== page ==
How to engage employees through reward and recognition
We all expect to be recognised for the work we do, whatever that work might be. And it’s true that how well employees are paid can have an impact on how loyal they might feel to your company. However, to create a truly engaged workforce, we have to look beyond monetary compensation to something that has a much greater emotional meaning for us all, this is where reward and recognition programmes comes into play.
Reward and recognition is a term you’ve most likely come across before and is something that most businesses and managers do without thinking, but organised programmes are often perceived as a ‘nice to have’ in business settings. To make sure your employees are engaged, productive and working hard towards achieving your company’s major goals though, reward and recognition requires a more considered approach that encompasses all operations.
Employee recognition and reward is an incredibly effective way to make your team feel more motivated to achieve, more engaged with your bigger business aims and even feel satisfied at work. It can help your business in a more traditional, less personal sense too. Engaged employees are more likely to stay put, reducing recruitment costs, and are more likely to work hard towards your goals, increasing income and ultimately profit. In fact, an astounding 90% of HR professionals agree that an effective reward and recognition programme helps to drive business results.
What does reward and recognition look like in your company?
The benefits are self-evident, but reward and recognition are not one-size-fits-all solutions. What works for another company may not work for you, so it’s important to tailor solutions to your company’s existing ethos and culture as well as getting to know your employees. That said, there are so many options when it comes to making your employees feel seen, appreciated and rewarded that there is bound to be more than one option that suits you.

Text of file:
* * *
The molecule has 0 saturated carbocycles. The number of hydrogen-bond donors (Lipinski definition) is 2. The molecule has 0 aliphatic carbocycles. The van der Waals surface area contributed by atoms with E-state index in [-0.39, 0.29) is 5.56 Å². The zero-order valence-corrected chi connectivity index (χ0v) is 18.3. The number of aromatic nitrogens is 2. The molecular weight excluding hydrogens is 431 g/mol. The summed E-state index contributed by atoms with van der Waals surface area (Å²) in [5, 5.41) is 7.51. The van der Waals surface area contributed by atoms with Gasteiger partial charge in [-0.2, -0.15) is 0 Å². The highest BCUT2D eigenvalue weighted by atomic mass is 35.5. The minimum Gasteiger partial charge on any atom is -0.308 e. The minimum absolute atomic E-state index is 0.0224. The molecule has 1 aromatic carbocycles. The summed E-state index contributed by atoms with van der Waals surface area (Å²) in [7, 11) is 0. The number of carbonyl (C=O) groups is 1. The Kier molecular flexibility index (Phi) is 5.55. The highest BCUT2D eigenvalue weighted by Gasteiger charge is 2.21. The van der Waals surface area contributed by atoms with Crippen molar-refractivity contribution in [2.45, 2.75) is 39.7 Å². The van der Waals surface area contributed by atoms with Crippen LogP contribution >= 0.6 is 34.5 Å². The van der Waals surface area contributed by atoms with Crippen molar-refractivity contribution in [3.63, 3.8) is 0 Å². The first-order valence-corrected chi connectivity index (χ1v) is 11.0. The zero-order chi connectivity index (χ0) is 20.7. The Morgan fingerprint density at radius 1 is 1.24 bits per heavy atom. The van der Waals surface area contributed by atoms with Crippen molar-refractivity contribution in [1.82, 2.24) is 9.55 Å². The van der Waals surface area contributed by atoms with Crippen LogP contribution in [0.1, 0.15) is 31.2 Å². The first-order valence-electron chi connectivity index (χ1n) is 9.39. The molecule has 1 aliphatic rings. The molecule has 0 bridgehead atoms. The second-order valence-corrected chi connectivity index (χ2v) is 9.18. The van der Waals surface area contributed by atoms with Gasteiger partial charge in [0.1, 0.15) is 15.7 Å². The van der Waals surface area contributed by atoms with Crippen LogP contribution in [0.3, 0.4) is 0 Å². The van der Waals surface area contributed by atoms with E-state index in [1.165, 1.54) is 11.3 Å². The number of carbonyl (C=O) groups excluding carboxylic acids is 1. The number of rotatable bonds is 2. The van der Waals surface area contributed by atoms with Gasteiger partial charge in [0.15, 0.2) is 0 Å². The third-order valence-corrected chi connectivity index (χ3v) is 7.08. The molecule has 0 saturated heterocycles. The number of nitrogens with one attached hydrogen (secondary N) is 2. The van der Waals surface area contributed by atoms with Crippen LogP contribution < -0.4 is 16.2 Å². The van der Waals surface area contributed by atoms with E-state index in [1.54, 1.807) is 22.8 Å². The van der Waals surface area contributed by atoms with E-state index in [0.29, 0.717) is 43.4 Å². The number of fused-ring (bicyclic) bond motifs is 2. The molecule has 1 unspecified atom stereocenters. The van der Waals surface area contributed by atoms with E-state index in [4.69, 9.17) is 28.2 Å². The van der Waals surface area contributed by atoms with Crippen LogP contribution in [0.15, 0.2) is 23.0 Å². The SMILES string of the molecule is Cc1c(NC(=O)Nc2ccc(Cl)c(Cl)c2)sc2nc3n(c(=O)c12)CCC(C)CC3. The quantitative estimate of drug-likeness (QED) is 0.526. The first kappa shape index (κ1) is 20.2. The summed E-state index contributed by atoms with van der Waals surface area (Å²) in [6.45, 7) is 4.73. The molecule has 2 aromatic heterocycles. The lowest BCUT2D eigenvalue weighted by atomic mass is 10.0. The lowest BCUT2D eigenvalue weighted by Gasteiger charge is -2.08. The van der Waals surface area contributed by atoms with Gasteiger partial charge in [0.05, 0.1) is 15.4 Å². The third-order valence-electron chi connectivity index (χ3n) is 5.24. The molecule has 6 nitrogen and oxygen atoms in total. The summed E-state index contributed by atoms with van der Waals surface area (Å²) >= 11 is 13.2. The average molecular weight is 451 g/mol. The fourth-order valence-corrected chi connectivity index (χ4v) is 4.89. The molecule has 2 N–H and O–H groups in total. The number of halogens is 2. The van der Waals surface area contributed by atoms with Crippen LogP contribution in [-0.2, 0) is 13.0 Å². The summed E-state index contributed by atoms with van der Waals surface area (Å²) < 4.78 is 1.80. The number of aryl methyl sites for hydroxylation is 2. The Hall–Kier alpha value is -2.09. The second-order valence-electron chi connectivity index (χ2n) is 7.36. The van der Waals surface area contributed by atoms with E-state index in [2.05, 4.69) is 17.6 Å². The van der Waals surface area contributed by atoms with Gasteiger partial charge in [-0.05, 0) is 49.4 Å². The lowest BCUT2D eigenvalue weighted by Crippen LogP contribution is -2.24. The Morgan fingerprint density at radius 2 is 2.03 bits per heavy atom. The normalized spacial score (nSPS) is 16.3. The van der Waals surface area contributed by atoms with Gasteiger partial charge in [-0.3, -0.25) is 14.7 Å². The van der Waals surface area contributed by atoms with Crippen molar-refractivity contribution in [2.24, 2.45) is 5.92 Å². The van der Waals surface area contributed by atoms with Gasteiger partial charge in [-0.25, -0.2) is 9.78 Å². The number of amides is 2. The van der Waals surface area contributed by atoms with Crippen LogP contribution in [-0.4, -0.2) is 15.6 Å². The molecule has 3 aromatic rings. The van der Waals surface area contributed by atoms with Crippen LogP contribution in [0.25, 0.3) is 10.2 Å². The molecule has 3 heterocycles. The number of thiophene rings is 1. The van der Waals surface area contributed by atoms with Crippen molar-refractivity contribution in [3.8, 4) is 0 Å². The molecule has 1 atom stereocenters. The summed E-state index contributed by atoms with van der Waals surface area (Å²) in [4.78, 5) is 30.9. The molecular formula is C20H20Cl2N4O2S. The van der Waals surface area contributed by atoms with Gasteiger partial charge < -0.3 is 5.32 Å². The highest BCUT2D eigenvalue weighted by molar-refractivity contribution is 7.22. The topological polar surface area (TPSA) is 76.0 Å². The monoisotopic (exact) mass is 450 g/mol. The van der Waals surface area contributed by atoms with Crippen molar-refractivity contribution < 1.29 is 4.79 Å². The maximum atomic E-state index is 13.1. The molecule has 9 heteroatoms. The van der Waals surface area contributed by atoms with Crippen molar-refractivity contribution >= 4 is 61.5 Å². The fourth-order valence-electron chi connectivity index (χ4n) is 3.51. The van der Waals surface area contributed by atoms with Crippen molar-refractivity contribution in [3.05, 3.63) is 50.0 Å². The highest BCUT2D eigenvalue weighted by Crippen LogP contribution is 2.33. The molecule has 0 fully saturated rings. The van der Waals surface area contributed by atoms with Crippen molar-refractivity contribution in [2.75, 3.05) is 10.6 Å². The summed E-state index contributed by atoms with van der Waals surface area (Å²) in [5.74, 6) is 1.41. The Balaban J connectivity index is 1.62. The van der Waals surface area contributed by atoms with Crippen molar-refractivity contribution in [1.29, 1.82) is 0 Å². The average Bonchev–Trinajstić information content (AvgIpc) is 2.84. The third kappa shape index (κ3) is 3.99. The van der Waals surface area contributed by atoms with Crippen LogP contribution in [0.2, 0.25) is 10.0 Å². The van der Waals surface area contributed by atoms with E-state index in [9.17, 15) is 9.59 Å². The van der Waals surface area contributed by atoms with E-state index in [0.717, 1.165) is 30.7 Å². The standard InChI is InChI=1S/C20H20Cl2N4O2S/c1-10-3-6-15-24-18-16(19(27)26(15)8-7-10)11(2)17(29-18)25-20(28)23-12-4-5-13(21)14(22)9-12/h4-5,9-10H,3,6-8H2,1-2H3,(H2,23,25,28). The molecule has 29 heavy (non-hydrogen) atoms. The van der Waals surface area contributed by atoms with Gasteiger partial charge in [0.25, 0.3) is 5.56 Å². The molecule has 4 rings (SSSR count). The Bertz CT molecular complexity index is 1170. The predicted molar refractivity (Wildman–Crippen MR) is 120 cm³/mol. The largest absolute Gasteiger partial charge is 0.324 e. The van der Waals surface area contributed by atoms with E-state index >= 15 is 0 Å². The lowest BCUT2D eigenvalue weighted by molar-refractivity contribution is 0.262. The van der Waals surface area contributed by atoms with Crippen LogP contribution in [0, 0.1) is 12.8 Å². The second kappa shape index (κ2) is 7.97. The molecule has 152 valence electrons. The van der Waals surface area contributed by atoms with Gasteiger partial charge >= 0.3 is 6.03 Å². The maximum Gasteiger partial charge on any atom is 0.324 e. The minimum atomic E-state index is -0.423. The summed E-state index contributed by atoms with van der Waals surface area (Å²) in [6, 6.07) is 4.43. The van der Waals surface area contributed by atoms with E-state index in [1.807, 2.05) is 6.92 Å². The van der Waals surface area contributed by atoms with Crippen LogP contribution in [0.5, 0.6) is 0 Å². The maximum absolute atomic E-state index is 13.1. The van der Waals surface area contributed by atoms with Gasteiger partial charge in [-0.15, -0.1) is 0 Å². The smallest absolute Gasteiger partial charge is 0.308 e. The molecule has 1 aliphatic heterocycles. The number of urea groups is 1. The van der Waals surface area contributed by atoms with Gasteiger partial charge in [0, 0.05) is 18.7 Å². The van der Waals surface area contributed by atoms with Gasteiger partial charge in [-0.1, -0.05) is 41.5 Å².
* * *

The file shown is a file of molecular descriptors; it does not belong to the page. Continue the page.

There are two types of reward:
These types of reward are non tangible, you cannot touch or feel them, they are not objects, instead they are more psychological and normally can be controlled in someway by the employee. From the sense of worth an employee gets in achieving a task or undertaking their role through to job title, career progression and status.
This type of reward is much more tangible and is almost always not controlled by the employee, they can come in the form of financial benefits, gifts and experiences. The impact of extrinsic rewards varies bu
Not all require significant investment either. Yes, lavish incentive trips may be an unforgettable experience (we should know, we’ve organised enough of them), but not every reward has to be delivered on such a scale. It could be a free lunch in your office café or an extra day of holiday, anything that has value to your employees. Alternatively, a reward could be something with a business focus, like a well-deserved promotion or an increase in scope of work or responsibility. Check out some of our top tips for incorporating reward and recognition into your organisation on a small budget.